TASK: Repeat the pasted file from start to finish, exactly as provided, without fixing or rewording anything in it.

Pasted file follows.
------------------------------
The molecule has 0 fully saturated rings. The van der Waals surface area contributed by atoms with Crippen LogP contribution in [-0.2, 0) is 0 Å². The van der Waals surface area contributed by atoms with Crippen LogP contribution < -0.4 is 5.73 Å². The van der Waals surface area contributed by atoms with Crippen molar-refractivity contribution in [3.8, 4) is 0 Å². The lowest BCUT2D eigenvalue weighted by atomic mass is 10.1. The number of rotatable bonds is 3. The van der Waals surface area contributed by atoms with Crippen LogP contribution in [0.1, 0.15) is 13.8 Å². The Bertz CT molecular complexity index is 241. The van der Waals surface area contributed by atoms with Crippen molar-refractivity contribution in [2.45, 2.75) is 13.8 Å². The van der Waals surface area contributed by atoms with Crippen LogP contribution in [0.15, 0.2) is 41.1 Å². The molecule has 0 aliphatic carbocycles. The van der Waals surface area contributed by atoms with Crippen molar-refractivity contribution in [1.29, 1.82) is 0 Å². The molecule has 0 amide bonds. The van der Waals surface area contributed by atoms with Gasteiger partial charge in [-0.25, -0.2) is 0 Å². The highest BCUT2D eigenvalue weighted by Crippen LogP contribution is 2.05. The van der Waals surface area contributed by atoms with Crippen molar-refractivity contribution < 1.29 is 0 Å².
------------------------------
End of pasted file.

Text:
The molecule has 0 fully saturated rings. The van der Waals surface area contributed by atoms with Crippen LogP contribution in [-0.2, 0) is 0 Å². The van der Waals surface area contributed by atoms with Crippen LogP contribution < -0.4 is 5.73 Å². The van der Waals surface area contributed by atoms with Crippen molar-refractivity contribution in [3.8, 4) is 0 Å². The lowest BCUT2D eigenvalue weighted by atomic mass is 10.1. The number of rotatable bonds is 3. The van der Waals surface area contributed by atoms with Crippen LogP contribution in [0.1, 0.15) is 13.8 Å². The Bertz CT molecular complexity index is 241. The van der Waals surface area contributed by atoms with Crippen molar-refractivity contribution in [2.45, 2.75) is 13.8 Å². The van der Waals surface area contributed by atoms with Crippen LogP contribution in [0.15, 0.2) is 41.1 Å². The molecule has 0 aliphatic carbocycles. The van der Waals surface area contributed by atoms with Crippen molar-refractivity contribution in [1.29, 1.82) is 0 Å². The molecule has 0 amide bonds. The van der Waals surface area contributed by atoms with Gasteiger partial charge in [-0.25, -0.2) is 0 Å². The highest BCUT2D eigenvalue weighted by Crippen LogP contribution is 2.05. The van der Waals surface area contributed by atoms with Crippen molar-refractivity contribution < 1.29 is 0 Å².